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Chartbook Carbon Notes 6: China's lead in the energy transition
In recent years the politics of the climate crisis has changed shape. From a politics of distributing costs, it has morphed into the political economy of the energy transition - an industrial, economic and geopolitical race that is being driven by powerful policy interventions and a broad-based flow of investment and innovation. Leadership in the green energy race is now a prized objective of governments around the world.
As data released by the Climate Policy Initiative show, between 2019/2020 and 2021/22 the pace of global energy transition investment doubled.
Roughly half of the financial flow is coming from the “private” sector i.e. households, businesses, banks and other financial institutions. The rest is coming from a patchwork of government funds, development finance institutions and state-owned enterprises. In some areas, notably in electricity generation, green solutions are now the commercially optimal, low-cost option. But a large share of the private spending is induced by policy, whether through tax breaks, subsidies or de-risking. The political economy of the actually existing energy-transition is very much a mixed-economy model.
Energy systems are taking the lions share of all spending, half a trillion dollars in 2021/2022. A large part of household spending is going into the purchase of electric vehicles (EV) whose sales have doubled worldwide. Adaptation receives a strikingly small share of spending.
That is the good news. The bad news is that it is conventional logics of political economy that are driving this structural change, not the urgency of the climate crisis. Despite the step up in spending, total investment worldwide is nowhere near large enough to give us a reasonable chance of climate stabilization with moderate temperature increases. Estimates vary, but even on the most optimistic figures, the accelerated spending of 2021/2 was one fifth of what is needed.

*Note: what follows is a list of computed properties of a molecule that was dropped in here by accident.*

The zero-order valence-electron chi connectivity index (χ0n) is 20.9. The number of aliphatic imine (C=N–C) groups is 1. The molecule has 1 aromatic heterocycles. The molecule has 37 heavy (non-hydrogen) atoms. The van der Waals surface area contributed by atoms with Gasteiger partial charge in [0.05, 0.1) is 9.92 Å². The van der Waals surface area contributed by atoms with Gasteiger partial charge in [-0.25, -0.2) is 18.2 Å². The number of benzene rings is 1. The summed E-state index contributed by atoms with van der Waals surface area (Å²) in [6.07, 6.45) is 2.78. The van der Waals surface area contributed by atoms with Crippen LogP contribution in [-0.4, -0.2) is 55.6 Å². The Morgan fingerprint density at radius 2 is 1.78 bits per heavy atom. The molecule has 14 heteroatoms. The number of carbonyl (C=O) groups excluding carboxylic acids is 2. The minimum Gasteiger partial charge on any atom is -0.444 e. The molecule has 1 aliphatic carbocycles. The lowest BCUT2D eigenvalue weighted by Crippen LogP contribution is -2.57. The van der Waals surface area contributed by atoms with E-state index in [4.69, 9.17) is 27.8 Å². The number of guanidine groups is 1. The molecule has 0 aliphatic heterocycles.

There is much talk in policy circles of the race to lead the green energy future. But the pace of the energy transition varies considerably across the world.
The energy transition is hitherto tracking the established map of economic power and financial strength, but doing so very unevenly.
As the CPI report notes, “less than 3% of the global total (USD 30 billion) went to or within least developed countries (LDCs), while 15% went to or within EMDEs excluding China. The ten countries most affected by climate change between 2000 and 2019 received just USD 23 billion, less than 2% of total climate finance.”
At 14 percent, the US and Canada share of energy transition spending in 2021/2022 is substantial. But it is somewhat below Canada and the US share of current emissions and well below their share of historic emissions and global GDP.
Western European spending on the energy transition, at 26 percent of the global total in 2021/2, was more than three times the region’s share of current emissions and somewhat above their share of accumulated emissions and global GDP.
The CPI data do not break out China in detail. But, in passing, the report notes that “China’s domestic climate finance mobilization was greater than that of all other countries combined, accounting for 51% of all domestic climate finance globally.” Even without greater detail, we can therefore conclude that at least as far as domestic resource mobilization is concerned, China’s spending exceeds its one third share of global green house emissions, is, perhaps, three times greater than its share of historic emissions and twice its share of global GDP.
Clearly, in 2021/2022 it was investment in Europe and China that was driving the global energy transition. The Biden administration’s ambition to reclaim “leadership” for the United States in the energy transition must be judged against this baseline. The question is whether it will substantially shift the balance of global investment.
If we look at a recent report by Carbon Brief, which covers more recent spending figures, it becomes clear that even matching China’s pace of investment, let alone shifting the balance to the West will be a tall order.
The volume of solar power installation expected in China in 2023 – some 210 gigawatts (GW) – is twice the total installed capacity of solar power in the US and four times what China added in 2020. Allowing for varying utilization rates, China’s low carbon power investment in 2023 will “generate an estimated 423 terawatt hours (TWh) per year, equal to the total electricity consumption of France.”